This poster is called a “tour blank,” which was printed in color and then were used by local promoters who overprinted their location and dates in black. The double live album, Grateful Dead, aka Skull & Roses, was released on October 24th – during this pair of shows at the Eastown Theatre in Detroit (misspelled as "East Town" on the poster). The artwork from the album was used for the tour blank – an indicator of Warner Brothers involvement in the Dead's Fall '71 tour.
The Grateful Dead delivered two successful albums to Warner Brothers in 1970. While Warner had initially considered the Dead a sort of prestige cult act in the 60s, the band had surprised the label by releasing the very accessible Workingman's Dead in June 1970, just as FM radio was becoming a nationwide phenomenon. They followed it up with American Beauty in November 1970, which FM DJs liked even better. Warner Brothers rewarded the Dead with $100,000 in marketing dollars for Skull and Roses – and part of that money was spent on promotion like this poster.
The bulk of the rock audience in 1970 was young people in suburbs and colleges. Many of them might have heard of the Grateful Dead in a sort of legendary way, but the first music they heard by the Dead were probably songs like "Uncle John's Band," "Casey Jones," "Friend of The Devil" and "Truckin'"from those albums played on the local FM station.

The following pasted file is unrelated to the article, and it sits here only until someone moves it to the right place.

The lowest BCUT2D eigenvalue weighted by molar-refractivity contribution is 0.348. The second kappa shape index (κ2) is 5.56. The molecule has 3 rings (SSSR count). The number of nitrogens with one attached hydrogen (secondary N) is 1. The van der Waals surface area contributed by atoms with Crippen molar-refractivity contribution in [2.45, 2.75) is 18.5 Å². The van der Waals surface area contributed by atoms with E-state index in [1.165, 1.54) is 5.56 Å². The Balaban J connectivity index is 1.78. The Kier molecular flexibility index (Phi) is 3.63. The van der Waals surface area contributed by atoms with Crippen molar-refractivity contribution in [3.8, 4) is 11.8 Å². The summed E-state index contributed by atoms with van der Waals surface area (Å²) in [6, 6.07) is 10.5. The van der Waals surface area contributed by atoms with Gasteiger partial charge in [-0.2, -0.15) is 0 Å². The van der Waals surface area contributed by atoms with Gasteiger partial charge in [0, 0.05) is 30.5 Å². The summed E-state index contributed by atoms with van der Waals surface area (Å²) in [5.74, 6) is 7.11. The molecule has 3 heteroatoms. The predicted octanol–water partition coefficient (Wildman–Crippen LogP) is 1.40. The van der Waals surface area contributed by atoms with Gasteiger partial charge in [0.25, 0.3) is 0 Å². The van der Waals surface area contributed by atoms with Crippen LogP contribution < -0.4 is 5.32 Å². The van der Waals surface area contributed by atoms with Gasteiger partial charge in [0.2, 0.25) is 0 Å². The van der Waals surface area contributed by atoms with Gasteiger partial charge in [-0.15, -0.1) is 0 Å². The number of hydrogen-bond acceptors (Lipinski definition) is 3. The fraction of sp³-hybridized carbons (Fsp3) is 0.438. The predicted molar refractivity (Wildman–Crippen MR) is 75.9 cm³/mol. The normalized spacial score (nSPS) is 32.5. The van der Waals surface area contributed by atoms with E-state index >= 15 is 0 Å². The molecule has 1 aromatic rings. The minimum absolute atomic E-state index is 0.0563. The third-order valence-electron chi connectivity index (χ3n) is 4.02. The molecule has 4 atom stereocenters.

The concept of free radio broadcasts in multiple cities was radical stuff, indeed. Up until this time, there had been relatively few live FM broadcasts of rock bands. The Dead pushed to spend the rest of the Warner promotional money on playing 15 live broadcasts of complete concerts all across the country. Such an extravaganza was never duplicated again, but it had far-reaching implications for the Dead, spreading their music and legend far and wide to young rock fans who would not otherwise have been able to see them.
The cross-country radio broadcasts helped propel the album into gold record status. Once purely a hippie band, the Grateful Dead were now big business. Interestingly, no other band dared broadcasting live shows across the country - perhaps out of fear that they would be implicitly conceding that every show they did was the same, or the fear of bootlegging. The success of these broadcasts did inspire the creation of the famous King Biscuit Flower Hour broadcasting every Sunday night beginning in February 1973.